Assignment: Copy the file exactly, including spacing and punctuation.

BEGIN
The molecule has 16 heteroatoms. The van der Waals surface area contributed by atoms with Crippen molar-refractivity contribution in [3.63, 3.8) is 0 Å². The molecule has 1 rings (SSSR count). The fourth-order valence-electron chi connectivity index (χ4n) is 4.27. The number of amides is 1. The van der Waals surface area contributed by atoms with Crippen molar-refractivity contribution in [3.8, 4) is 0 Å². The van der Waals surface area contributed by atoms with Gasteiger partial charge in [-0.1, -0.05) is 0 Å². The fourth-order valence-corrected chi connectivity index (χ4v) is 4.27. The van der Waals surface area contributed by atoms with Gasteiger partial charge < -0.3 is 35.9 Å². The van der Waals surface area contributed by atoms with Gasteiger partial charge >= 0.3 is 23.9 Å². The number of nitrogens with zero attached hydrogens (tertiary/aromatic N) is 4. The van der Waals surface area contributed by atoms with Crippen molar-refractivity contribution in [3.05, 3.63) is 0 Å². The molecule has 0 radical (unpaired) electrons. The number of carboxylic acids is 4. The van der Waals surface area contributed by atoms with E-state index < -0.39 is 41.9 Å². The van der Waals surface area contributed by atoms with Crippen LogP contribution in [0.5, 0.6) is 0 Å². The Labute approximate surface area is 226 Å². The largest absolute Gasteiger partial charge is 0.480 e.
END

The molecule has 16 heteroatoms. The van der Waals surface area contributed by atoms with Crippen molar-refractivity contribution in [3.63, 3.8) is 0 Å². The molecule has 1 rings (SSSR count). The fourth-order valence-electron chi connectivity index (χ4n) is 4.27. The number of amides is 1. The van der Waals surface area contributed by atoms with Crippen molar-refractivity contribution in [3.8, 4) is 0 Å². The van der Waals surface area contributed by atoms with Gasteiger partial charge in [-0.1, -0.05) is 0 Å². The fourth-order valence-corrected chi connectivity index (χ4v) is 4.27. The van der Waals surface area contributed by atoms with Gasteiger partial charge < -0.3 is 35.9 Å². The van der Waals surface area contributed by atoms with Gasteiger partial charge >= 0.3 is 23.9 Å². The number of nitrogens with zero attached hydrogens (tertiary/aromatic N) is 4. The van der Waals surface area contributed by atoms with Crippen molar-refractivity contribution in [3.05, 3.63) is 0 Å². The molecule has 0 radical (unpaired) electrons. The number of carboxylic acids is 4. The van der Waals surface area contributed by atoms with E-state index < -0.39 is 41.9 Å². The van der Waals surface area contributed by atoms with Crippen LogP contribution in [0.5, 0.6) is 0 Å². The Labute approximate surface area is 226 Å². The largest absolute Gasteiger partial charge is 0.480 e.